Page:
The women walk quickly in single file across the pale sand, their stark orange and purple shawls flapping in the hot wind. Frequently, they look over their shoulders and then towards a distant tree line. It is mid-morning and the daily wood- gathering run in Abu Shouk refugee camp, a rolling mass of straw shacks and polythene-sheet shelters that is home to 50,000 people, has started for its women.
If they are lucky, these graceful figures disappearing into the shimmering horizon of the sub-Saharan Sahel will return from their three-hour trip bearing on their heads a meagre crop of twigs and tree roots to provide a day's cooking fuel.
If fortune does not favour them today, these women, refugees from the murderous campaign of ethnic cleansing in Darfur that has claimed 30,000 lives and caused 1.8 million to flee their homes, will fall foul of the soldiers and fighters camped around them.
At best, the troops will steal the women's tools. More likely, they will catch the slowest, beat her and rape her. The rapists are from the same armed factions, including the feared Janjaweed militia, responsible for driving the women from their homes to Abu Shouk. Even here, there is no escape from persecution.
It is a fate that should be avoided at any cost. But when that cost is just 60p, the price of some mud, animal dung and a few hours' coaching, the need to help Abu Shouk women - and millions of others trapped in Darfur's refugee camps - becomes an obligation. With that 60p, as part of The Independent's Christmas Appeal, each woman can be taught to use an ingenious stove that cuts the fuel used by two-thirds, and with it the need to make the perilous journey into the scrubland.
Shazia, a sofly spoken mother breast-feeding her four-month-old daughter, Mazaa, which means Dignity, lowers her voice to an almost inaudible whisper when asked about the last time she went to gather wood. The 23-year-old, whose name has been changed, said: "There were soldiers and fighters, a group of about four or five. They wait for us. Normally when we see them from far away and run. But they hid themselves well. I tried to run but they were too quick. They were dirty, rough men. I cannot speak of what happened. It is why I called my daughter Mazaa, so she may have what I lost."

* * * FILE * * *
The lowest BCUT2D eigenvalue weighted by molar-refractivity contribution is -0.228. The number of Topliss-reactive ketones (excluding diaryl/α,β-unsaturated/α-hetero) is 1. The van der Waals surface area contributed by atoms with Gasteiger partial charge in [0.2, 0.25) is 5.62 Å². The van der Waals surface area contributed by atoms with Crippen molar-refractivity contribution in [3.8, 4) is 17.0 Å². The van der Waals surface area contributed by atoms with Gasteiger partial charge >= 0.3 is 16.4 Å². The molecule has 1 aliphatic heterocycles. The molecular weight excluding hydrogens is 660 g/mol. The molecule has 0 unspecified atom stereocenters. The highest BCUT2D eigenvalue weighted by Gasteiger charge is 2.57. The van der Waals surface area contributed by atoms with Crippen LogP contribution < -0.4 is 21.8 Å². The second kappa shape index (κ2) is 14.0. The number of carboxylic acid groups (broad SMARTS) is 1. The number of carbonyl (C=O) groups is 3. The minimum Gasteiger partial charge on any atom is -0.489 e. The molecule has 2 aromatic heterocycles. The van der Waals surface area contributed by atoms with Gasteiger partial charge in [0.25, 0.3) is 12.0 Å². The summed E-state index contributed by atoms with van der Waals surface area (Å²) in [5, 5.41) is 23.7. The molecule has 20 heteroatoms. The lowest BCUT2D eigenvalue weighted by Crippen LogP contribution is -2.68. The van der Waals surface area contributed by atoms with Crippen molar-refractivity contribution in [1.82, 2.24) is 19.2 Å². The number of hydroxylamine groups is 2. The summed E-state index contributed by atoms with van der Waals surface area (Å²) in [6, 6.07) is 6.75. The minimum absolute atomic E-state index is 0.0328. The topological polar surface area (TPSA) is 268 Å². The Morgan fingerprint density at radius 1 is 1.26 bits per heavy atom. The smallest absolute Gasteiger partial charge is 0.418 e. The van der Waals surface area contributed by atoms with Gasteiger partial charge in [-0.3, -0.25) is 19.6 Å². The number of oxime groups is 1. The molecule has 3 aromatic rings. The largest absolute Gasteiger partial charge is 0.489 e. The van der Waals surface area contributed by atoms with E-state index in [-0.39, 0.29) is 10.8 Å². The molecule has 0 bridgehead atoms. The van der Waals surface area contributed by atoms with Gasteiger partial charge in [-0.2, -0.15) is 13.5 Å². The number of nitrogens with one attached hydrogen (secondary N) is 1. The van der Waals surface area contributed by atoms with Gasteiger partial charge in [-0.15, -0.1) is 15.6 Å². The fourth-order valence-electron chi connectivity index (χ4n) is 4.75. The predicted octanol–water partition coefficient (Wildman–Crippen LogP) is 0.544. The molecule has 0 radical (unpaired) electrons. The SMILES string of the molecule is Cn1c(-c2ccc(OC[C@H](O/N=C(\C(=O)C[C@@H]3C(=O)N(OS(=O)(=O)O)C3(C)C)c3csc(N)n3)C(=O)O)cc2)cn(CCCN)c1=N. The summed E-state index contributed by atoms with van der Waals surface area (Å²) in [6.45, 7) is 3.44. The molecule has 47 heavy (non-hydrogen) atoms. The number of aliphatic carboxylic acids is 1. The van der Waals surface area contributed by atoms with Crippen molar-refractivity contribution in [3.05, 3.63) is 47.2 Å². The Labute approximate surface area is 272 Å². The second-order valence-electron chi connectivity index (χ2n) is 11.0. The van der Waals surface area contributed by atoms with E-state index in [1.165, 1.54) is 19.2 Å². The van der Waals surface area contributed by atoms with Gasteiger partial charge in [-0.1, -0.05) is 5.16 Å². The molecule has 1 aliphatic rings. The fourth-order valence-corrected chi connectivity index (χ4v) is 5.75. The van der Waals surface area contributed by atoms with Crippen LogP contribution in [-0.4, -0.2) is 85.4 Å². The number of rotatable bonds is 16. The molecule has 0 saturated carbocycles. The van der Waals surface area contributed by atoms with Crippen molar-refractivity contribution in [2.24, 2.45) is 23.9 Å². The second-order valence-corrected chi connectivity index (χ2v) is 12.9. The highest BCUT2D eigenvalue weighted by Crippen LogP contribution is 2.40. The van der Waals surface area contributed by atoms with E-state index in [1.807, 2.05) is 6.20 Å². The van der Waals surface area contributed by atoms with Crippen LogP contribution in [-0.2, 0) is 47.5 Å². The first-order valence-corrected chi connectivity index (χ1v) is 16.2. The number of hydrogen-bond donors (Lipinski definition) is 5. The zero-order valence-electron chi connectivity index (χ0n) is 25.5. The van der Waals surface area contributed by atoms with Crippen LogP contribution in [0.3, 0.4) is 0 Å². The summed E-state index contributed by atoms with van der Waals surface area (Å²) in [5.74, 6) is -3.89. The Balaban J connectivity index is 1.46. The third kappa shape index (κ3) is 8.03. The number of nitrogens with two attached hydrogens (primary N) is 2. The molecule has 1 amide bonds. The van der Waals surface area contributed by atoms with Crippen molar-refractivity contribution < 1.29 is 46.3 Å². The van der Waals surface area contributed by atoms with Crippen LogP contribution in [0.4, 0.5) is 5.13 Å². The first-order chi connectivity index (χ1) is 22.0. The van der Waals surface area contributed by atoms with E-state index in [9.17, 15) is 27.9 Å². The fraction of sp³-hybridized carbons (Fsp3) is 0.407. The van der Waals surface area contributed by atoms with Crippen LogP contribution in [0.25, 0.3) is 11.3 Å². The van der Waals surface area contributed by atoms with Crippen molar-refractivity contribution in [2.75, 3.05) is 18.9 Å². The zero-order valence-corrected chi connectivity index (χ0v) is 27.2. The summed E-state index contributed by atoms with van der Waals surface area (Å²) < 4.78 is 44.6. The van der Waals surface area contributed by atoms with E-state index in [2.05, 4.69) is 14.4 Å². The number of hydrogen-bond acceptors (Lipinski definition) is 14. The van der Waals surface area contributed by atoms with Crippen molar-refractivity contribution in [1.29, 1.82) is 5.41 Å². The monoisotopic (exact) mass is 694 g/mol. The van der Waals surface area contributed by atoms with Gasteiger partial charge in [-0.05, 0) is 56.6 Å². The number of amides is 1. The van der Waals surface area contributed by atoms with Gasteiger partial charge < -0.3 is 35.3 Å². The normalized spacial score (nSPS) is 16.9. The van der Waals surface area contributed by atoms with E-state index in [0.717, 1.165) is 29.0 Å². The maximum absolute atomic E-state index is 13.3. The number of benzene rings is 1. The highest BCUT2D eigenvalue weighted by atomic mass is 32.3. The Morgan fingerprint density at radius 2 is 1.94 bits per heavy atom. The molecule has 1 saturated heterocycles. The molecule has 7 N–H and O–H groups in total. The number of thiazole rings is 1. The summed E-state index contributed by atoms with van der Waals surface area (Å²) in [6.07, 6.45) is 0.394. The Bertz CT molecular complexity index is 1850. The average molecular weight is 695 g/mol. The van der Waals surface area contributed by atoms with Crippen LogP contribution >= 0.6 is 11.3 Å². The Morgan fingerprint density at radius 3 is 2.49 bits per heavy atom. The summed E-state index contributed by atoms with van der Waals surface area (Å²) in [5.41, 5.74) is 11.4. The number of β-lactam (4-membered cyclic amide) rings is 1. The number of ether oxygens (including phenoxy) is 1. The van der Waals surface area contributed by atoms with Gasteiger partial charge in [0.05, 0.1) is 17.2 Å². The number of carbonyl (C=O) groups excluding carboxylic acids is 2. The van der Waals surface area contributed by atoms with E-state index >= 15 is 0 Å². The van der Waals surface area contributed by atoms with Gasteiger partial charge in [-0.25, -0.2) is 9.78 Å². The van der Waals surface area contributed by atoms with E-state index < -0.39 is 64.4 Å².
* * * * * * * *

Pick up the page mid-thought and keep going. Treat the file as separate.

She uses the word "violence" to describe the assault and it is painfully clear from her face what took place that day. One woman sat beside her said she put the chance of encountering the soldiers at one in every four visits.
Since the attack last year Shazia has not ventured out for wood, preferring instead to pay the extra expense of buying it from the camp's market for 100 Sudanese dinars, or 25p - money she can ill afford.
Beside her, Asma Ibrahim, 21, explained the dilemma that the wood gathering poses for the women of Abu Shouk, which stretches for three miles on the edge of El Fashir, a government-controlled town in northern Darfur, close to the scene of a series of atrocities and village burnings at the height of the conflict in 2003. She said: "If we have no wood, then there is no fire. If there is no fire, then there is no food for our children or husbands. It is terrible to go out looking for wood, you think all the time about what might be waiting. But now at least we don't need to go out so much any more. Now we have something that offers safety."
The "safety" in question comes in the shape of an object which at first glance looks like a car tyre fashioned from clay. This new type of stove dramatically reduces the amount of fuel consumed while cooking food and thus the need to seek wood - a chore which has become a lottery of sexual violence.
Measuring some 30cms in diameter and 20cms in depth, the stoves are fashioned by the women in Abu Shouk from materials that surround them - a mixture of river bed clay, water and an organic binding agent, in this case donkey dung.
The women use a large cooking pot as a mould for the stoves, fashioning a perfect circle in which three stones are placed to balance the pot above the fire. The fermented dung and clay mixture will stop the stove cracking after it has dried in the merciless Saharan sun for three days.
Once in operation, the stoves also cut cooking time by at least 75 per cent because the cooking pot sits snugly into the opening. They create less smoke than the traditional open fire, reducing the incidence of respiratory disorder and eye conditions caused by day after day of crouching over flames. The stove is the invention of Sudanese researchers and Practical Action, a British-based charity which seeks to use simple technology to improve the lives of the most vulnerable.
Mohamed Fidiel, the charity's director in Sudan, said: "The materials needed to make the stoves are effectively free - we teach the women to use the clay and materials that surround them.
"But the results are impressive. They are at lower risk of attack because they do not have to fetch wood so often and the efficiency of the stove helps with health and the environment."
When Abu Shouk was first established in 2003 at the height of the genocidal purge of farmers and villagers across Darfur, which the campaigning group Human Rights Watch earlier this month said was directly ordered by the government in Khartoum, it was surrounded by sparse woodland. Its name, Shouk, comes from a particular type of tree found in the Sahel.
But the sheer demand for wood has decimated all nearby trees, right down to their roots, making regeneration impossible. The women now walk up to 2.5 miles to find fuel. The process of deforestation will be at least radically slowed.
Practical Action holds workshops for women from camps across Darfur on the principle that each "student" will then pass on her knowledge. For an outlay of £1,000, a session of 12 training days can be held complete with materials and a trainer for 25 women per session. So far, an estimated 10,000 stoves have been made across Darfur.Reuse content